A bold Uhuru would have reshaped public service
By Mark Oloo
| November 21st 2021
A common excuse top public servants make for their fatal mistakes is: “I was never briefed.” The trend has been junior officers get sacrificed when sins of omission and commission come to bear on their bosses. We’ve seen this in many grand rip-offs, where top guns who should take responsibility wash their hands off, proclaim innocence and ‘catwalk’ into being State witnesses.
But for Prisons boss Wycliffe Ogallo on Wednesday, his fall was instant. President Uhuru Kenyatta kissed him goodbye. In the wake of the Kamiti Prison break where three terror convicts escaped, the man in charge had to go.
The prison’s purge got Kenyans talking. Uhuru had acted like a bolt of lightning. His action was the opposite of October 2016 when he seemed helpless and poured out his frustrations at a State House summit. “What do you want me to do,” Uhuru asked Kenyans, exasperated by his futile attempts to tame graft.
A more forceful, ruthless and hands-on approach by the President would have been a game-changer in the last nine years of Jubilee.
The swiftness in the Kamiti saga is what we should have been in past scams, including the heist at NYS, the National Cereals and Produce Board, Kenya Power, Kenya Railways and NHIF. In these and many others, nothing really earth-shaking – other than court processes – was seen. Sadly, time has no rewind button and Jubilee risks being remembered more in ignominy.
There are principles and ethos public officials must espouse. It goes beyond who appointed them and how well-connected. A powerful driver for high public sector performance is the appreciation by managers of public institutions that the buck stops with them. Let’s not reinvent the wheel.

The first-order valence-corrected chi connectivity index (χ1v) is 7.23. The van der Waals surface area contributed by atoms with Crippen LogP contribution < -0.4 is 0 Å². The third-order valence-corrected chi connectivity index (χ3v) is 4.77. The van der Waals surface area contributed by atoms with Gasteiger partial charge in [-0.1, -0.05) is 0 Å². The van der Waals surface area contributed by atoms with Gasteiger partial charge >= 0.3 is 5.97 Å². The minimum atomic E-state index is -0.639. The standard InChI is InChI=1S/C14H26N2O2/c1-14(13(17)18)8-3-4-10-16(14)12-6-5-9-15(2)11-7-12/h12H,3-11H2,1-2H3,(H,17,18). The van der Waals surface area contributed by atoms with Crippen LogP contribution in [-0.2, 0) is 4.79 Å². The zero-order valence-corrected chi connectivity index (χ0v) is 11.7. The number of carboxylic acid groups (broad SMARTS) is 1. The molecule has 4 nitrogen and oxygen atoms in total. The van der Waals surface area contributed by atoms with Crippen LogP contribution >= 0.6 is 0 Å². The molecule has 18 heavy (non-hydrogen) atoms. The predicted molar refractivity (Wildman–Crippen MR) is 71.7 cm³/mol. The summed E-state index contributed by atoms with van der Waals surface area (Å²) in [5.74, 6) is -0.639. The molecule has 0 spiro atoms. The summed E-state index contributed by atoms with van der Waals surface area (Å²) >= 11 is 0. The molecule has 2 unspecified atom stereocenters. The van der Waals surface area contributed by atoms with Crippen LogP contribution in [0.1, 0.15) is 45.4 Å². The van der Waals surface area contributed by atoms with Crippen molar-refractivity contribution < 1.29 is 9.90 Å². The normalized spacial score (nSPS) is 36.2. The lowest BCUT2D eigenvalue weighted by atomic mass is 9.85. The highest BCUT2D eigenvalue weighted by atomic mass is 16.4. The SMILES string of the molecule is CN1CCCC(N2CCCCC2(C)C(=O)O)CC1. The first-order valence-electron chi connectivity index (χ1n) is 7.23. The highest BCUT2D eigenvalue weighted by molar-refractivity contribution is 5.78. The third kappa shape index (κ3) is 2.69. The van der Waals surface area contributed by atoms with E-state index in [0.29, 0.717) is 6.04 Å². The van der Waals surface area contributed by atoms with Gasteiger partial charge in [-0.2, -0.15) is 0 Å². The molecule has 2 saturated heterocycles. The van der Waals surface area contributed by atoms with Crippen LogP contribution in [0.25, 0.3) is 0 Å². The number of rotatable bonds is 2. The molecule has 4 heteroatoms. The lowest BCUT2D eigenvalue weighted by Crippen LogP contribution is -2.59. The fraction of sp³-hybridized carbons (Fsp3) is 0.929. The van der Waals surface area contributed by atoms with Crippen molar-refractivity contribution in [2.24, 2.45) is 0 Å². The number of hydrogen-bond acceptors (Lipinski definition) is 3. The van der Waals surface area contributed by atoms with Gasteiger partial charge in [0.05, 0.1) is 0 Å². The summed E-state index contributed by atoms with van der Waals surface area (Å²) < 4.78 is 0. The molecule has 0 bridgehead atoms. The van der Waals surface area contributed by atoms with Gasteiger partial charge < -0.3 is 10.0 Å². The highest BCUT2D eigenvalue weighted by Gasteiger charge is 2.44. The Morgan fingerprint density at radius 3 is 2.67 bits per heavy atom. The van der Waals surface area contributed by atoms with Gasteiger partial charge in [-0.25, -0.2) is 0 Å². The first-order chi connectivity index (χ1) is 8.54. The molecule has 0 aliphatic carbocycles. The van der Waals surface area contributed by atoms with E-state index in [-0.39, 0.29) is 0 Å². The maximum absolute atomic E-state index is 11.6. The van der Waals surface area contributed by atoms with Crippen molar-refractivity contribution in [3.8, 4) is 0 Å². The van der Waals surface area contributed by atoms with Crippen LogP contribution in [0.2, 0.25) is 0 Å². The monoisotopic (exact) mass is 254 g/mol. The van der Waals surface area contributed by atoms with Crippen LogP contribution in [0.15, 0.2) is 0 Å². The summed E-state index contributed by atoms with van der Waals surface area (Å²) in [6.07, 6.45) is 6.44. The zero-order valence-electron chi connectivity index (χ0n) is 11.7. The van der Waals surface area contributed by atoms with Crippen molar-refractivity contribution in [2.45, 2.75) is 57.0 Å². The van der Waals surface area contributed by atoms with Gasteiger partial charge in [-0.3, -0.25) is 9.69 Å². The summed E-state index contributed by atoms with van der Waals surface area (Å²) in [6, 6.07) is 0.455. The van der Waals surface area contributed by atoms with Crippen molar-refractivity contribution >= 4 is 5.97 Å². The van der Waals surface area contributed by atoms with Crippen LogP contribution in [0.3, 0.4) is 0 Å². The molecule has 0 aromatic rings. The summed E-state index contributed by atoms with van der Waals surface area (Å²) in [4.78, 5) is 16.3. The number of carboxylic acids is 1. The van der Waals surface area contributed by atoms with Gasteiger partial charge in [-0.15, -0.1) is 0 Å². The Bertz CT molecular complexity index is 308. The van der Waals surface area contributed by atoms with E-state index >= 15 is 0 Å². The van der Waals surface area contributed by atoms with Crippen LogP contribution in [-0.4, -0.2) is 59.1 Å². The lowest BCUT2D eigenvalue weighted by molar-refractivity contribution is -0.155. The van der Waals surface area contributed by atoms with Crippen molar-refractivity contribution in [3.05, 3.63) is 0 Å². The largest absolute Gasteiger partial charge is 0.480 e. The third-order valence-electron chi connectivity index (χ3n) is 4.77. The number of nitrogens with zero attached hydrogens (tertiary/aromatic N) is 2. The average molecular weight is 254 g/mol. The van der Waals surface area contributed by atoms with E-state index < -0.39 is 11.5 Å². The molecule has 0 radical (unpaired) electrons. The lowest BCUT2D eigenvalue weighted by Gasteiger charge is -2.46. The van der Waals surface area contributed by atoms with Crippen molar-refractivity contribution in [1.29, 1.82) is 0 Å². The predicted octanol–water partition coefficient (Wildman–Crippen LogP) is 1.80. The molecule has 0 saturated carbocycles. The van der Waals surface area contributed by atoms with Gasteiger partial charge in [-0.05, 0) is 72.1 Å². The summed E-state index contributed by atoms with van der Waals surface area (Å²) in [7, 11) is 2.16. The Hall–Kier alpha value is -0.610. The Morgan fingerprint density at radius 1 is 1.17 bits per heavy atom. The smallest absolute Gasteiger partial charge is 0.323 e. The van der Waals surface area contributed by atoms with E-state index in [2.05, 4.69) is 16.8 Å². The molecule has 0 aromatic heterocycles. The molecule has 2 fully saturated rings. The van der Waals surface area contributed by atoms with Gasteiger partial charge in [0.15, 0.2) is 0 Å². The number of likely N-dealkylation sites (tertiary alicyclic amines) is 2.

Personal responsibility is key in public service. It’s what we lack. In some democracies, an Energy minister would resign over a power blackout. In the UK, Health secretary Matt Hancock quit after breaching Covid rules by kissing a colleague. To date, Kenyans have a high regard for John Michuki whose efficiency in the Transport docket was unmatched. At the moment, matatu industry is in the grip of cartels. You would think we are a failed State.
A degree of ruthlessness is required to guard public interest. Let Uhuru go for practical actions based on circumstances. Philosophers call it ruthless pragmatism. In his book ‘The State in Africa: The Politics of the Belly’, author Jean Francois Bayart captures it. What ails us is the thinking that doing right isn’t right unless there are direct benefits. After Ogallo, let more heads roll.
The writer is an editor at The Standard and a 2021 RISJ University of Oxford fellow. Twitter: @markoloo
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